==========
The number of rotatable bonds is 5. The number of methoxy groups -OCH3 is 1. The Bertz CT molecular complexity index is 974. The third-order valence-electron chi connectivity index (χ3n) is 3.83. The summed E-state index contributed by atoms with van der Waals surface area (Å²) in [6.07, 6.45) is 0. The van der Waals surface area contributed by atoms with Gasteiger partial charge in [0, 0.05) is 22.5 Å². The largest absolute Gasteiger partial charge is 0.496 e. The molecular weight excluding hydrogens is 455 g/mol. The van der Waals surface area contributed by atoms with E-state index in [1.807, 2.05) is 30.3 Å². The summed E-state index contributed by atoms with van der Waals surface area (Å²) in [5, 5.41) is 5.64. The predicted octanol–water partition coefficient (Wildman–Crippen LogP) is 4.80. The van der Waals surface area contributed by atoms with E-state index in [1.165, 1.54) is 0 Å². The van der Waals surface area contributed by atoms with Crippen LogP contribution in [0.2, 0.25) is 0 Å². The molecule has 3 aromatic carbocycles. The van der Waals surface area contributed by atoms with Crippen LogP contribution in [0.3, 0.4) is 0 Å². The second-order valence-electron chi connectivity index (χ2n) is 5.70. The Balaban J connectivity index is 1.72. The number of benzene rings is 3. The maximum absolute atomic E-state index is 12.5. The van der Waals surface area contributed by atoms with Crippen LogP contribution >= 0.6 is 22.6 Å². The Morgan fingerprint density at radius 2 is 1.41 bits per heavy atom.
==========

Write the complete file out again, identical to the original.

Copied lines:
The number of rotatable bonds is 5. The number of methoxy groups -OCH3 is 1. The Bertz CT molecular complexity index is 974. The third-order valence-electron chi connectivity index (χ3n) is 3.83. The summed E-state index contributed by atoms with van der Waals surface area (Å²) in [6.07, 6.45) is 0. The van der Waals surface area contributed by atoms with Gasteiger partial charge in [0, 0.05) is 22.5 Å². The largest absolute Gasteiger partial charge is 0.496 e. The molecular weight excluding hydrogens is 455 g/mol. The van der Waals surface area contributed by atoms with E-state index in [1.807, 2.05) is 30.3 Å². The summed E-state index contributed by atoms with van der Waals surface area (Å²) in [5, 5.41) is 5.64. The predicted octanol–water partition coefficient (Wildman–Crippen LogP) is 4.80. The van der Waals surface area contributed by atoms with E-state index in [1.165, 1.54) is 0 Å². The van der Waals surface area contributed by atoms with Crippen LogP contribution in [0.2, 0.25) is 0 Å². The molecule has 3 aromatic carbocycles. The van der Waals surface area contributed by atoms with Crippen LogP contribution in [0.3, 0.4) is 0 Å². The second-order valence-electron chi connectivity index (χ2n) is 5.70. The Balaban J connectivity index is 1.72. The number of benzene rings is 3. The maximum absolute atomic E-state index is 12.5. The van der Waals surface area contributed by atoms with Crippen LogP contribution >= 0.6 is 22.6 Å². The Morgan fingerprint density at radius 2 is 1.41 bits per heavy atom.